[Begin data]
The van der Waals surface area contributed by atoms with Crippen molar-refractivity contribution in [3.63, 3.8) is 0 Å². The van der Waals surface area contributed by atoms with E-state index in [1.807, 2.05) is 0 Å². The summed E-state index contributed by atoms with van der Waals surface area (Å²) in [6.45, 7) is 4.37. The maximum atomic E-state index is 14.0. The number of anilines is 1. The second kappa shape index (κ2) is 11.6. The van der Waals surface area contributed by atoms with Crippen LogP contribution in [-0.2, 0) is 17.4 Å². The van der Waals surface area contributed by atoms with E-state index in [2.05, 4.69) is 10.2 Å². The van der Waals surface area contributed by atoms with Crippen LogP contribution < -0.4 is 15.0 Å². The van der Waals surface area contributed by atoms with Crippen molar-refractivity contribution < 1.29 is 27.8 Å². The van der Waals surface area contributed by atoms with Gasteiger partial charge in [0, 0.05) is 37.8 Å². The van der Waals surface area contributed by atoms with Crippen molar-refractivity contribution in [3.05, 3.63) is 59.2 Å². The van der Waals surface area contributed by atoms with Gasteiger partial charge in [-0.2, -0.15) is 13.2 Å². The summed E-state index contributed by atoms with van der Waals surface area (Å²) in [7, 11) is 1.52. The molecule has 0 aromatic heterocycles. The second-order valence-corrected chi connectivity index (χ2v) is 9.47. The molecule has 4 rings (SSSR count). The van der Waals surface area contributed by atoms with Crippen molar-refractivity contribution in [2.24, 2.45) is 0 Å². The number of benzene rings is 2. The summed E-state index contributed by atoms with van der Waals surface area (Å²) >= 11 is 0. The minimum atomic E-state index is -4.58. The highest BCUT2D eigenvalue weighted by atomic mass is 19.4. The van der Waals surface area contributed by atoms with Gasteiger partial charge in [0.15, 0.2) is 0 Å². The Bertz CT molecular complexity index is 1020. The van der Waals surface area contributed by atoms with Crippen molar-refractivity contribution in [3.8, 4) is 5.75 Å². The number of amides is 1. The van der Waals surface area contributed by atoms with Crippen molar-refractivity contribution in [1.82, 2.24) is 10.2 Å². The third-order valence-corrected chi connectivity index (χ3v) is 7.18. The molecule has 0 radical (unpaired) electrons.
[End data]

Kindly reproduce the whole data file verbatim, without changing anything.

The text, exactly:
The van der Waals surface area contributed by atoms with Crippen molar-refractivity contribution in [3.63, 3.8) is 0 Å². The van der Waals surface area contributed by atoms with E-state index in [1.807, 2.05) is 0 Å². The summed E-state index contributed by atoms with van der Waals surface area (Å²) in [6.45, 7) is 4.37. The maximum atomic E-state index is 14.0. The number of anilines is 1. The second kappa shape index (κ2) is 11.6. The van der Waals surface area contributed by atoms with Crippen LogP contribution in [-0.2, 0) is 17.4 Å². The van der Waals surface area contributed by atoms with E-state index in [2.05, 4.69) is 10.2 Å². The van der Waals surface area contributed by atoms with Crippen LogP contribution < -0.4 is 15.0 Å². The van der Waals surface area contributed by atoms with Crippen molar-refractivity contribution < 1.29 is 27.8 Å². The van der Waals surface area contributed by atoms with Gasteiger partial charge in [0, 0.05) is 37.8 Å². The van der Waals surface area contributed by atoms with Crippen molar-refractivity contribution in [3.05, 3.63) is 59.2 Å². The van der Waals surface area contributed by atoms with Gasteiger partial charge in [-0.2, -0.15) is 13.2 Å². The summed E-state index contributed by atoms with van der Waals surface area (Å²) in [7, 11) is 1.52. The molecule has 0 aromatic heterocycles. The second-order valence-corrected chi connectivity index (χ2v) is 9.47. The molecule has 4 rings (SSSR count). The van der Waals surface area contributed by atoms with Crippen molar-refractivity contribution in [2.24, 2.45) is 0 Å². The number of benzene rings is 2. The summed E-state index contributed by atoms with van der Waals surface area (Å²) >= 11 is 0. The minimum atomic E-state index is -4.58. The highest BCUT2D eigenvalue weighted by atomic mass is 19.4. The van der Waals surface area contributed by atoms with Gasteiger partial charge in [0.15, 0.2) is 0 Å². The Bertz CT molecular complexity index is 1020. The van der Waals surface area contributed by atoms with Crippen molar-refractivity contribution in [3.8, 4) is 5.75 Å². The number of amides is 1. The van der Waals surface area contributed by atoms with Crippen molar-refractivity contribution in [1.82, 2.24) is 10.2 Å². The third-order valence-corrected chi connectivity index (χ3v) is 7.18. The molecule has 0 radical (unpaired) electrons.